Cruise lines are returning to TV advertising for the first time since the Great Recession in 2008, giving agents hope that pent-up demand will be stimulated by the media blitz.
Within the past six months, Carnival Cruise Lines, Princess Cruises and Celebrity Cruises have in total pledged more than $60 million to new marketing campaigns that rely mainly on TV.
The latest is Celebrity, which last week launched its $16 million “Remember Everything” campaign on the Bravo channel.
A void created by the near absence of the cruise brands on the airwaves has left the industry’s image to news programs and let it slip from consumer consciousness, said Bob Dickinson, a marketing expert and former president of Carnival Cruise Lines.
“The first stake in the ground is: any advertising is better than none,” said Dickinson, who remains a consultant to Carnival Corp.’s four North American brands.
Cruise lines have shied away from the biggest mass-market ad channel for a number of reasons. After the 2008 economic meltdown, many consumers were hard-pressed by job losses and mortgage woes, making a big spend on TV unproductive.
Some cruise lines, Carnival Cruise Lines in particular, developed an alternate media strategy that leaned more toward online and social media as those channels attracted younger and growing audiences.
Finally, the climate for brand advertising was soured by the 2012 Costa Concordia sinking and the 2013 Carnival Triumph fire, which called for a more subdued and policy-oriented marketing response.
The result, according to Dickinson, is that cruises have not been a top-of-mind vacation choice.
“We were not stimulating the demand in a positive sense, and yet CNN and the news [coverage] was very negative,” he said.
Even in an ideal climate, the expense of TV makes it a big risk for all but the largest lines. Magazines, billboards, radio and online are all more affordable, although none connect with a mass audience as well as television, media experts say.
In 2012, Carnival Cruise Lines spent $2.6 million on outdoor advertising, $1.5 million on newspapers, $732,000 on radio and $321,000 on magazines, according to Kantar Media, a media monitoring company in New York.
Only its Internet spend of $10.7 million came close to the $10.8 million it spent on television. But in 2013 the company decided that after the worst of the reaction to the Triumph fire had passed, it needed to come back in a big way to rebuild brand connection.
So it created “Moments That Matter,” a $25 million campaign that featured emotional stories about standout memories provided by past guests and narrated from their point of view.
The ads were somewhat of a departure from the high-energy, Fun Ship themes of the past, a change that Carnival executives said was appropriate to the mood following the Triumph uproar.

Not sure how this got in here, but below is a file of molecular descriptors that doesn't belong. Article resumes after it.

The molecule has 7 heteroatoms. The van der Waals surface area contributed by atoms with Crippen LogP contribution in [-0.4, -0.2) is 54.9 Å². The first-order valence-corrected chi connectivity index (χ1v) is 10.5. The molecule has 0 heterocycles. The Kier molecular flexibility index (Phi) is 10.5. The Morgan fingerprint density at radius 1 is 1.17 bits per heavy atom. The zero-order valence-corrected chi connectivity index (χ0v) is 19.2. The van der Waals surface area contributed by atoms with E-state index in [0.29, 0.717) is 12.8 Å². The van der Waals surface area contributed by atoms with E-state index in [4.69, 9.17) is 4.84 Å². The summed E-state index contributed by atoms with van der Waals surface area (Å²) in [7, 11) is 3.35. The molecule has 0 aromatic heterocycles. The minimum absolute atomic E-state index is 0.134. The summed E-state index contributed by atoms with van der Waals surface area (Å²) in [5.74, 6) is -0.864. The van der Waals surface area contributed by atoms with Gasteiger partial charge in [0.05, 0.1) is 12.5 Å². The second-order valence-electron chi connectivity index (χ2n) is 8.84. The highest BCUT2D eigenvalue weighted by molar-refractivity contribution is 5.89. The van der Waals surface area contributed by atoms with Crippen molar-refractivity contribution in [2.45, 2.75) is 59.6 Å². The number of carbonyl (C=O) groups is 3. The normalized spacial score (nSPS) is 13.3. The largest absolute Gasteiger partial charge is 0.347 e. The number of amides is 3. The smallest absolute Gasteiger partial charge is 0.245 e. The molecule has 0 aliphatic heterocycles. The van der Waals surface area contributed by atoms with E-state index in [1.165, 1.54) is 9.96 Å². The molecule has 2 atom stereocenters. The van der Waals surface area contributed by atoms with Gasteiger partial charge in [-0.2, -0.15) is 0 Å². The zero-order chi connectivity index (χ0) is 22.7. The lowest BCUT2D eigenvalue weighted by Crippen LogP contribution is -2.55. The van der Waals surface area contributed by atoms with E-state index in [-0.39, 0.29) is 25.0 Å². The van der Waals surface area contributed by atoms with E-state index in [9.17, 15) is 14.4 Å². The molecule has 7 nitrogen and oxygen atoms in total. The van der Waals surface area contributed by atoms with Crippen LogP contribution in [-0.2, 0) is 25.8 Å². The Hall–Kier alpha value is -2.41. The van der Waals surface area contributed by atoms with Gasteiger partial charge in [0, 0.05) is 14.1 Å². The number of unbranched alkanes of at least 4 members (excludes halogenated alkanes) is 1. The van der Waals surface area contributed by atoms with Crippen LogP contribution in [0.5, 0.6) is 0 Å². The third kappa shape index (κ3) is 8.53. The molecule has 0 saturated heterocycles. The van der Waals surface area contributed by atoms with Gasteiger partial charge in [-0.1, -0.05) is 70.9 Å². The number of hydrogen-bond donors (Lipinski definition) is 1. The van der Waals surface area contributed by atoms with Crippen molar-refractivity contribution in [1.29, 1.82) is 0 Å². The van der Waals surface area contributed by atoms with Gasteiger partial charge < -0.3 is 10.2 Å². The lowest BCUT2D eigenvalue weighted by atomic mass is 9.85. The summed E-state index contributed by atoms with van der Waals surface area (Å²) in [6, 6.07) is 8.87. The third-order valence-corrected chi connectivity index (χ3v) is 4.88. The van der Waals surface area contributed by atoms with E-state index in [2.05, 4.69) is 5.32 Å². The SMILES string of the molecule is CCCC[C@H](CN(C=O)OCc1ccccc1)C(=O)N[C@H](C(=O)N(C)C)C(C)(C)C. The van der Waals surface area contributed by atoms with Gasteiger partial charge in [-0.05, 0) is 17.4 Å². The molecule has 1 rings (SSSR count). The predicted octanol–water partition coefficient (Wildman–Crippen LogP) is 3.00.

For varied reasons, all of the new campaigns, including “Remember Everything” and Princess Cruises’ $20 million “Come Back New” theme, are designed to evoke emotion and include the passenger point of view.
“It seems to be the new trend,“ said Bill Pedlar, a former vice president of marketing at Holland America Line who now runs Knightly Tours, which packages vacations in Alaska and the Canadian Rockies. “It is much more dealing with how you feel, what’s your experience.”
Pedlar said he liked a Carnival ad in which a daughter learns that “work mom” and “vacation mom” are different. “To my mind, that was a good target because it talked to the multigenerational thing,” he said.
Carnival’s ads appeared on national network TV, as do many of those from Royal Caribbean International, which never really stopped advertising during the recession and whose $45 million annual TV budget is the largest by far in the cruise industry.
Smaller lines tend to take a more selective approach. Norwegian Cruise Line ran TV ads in New York and Miami to promote its Norwegian Breakaway and Getaway ships. MSC Cruises advertised on cable channels for the first time in November when it brought its MSC Divina to Miami year-round.
This year, Holland America Line has targeted six cities for an eight-week run of TV spots, said Mark Kammerer, senior vice president of marketing and sales.
While Pedlar said the new, more emotional ads from Celebrity and Princess could draw noncruisers from upscale resorts, Dickinson said it is important to keep hammering home the basics of a cruise and cast as wide a net as possible to get more cruisers.
“I‘m not sure beyond ‘fun’ we want to get too emotional until we know what [a cruise] is,” he said.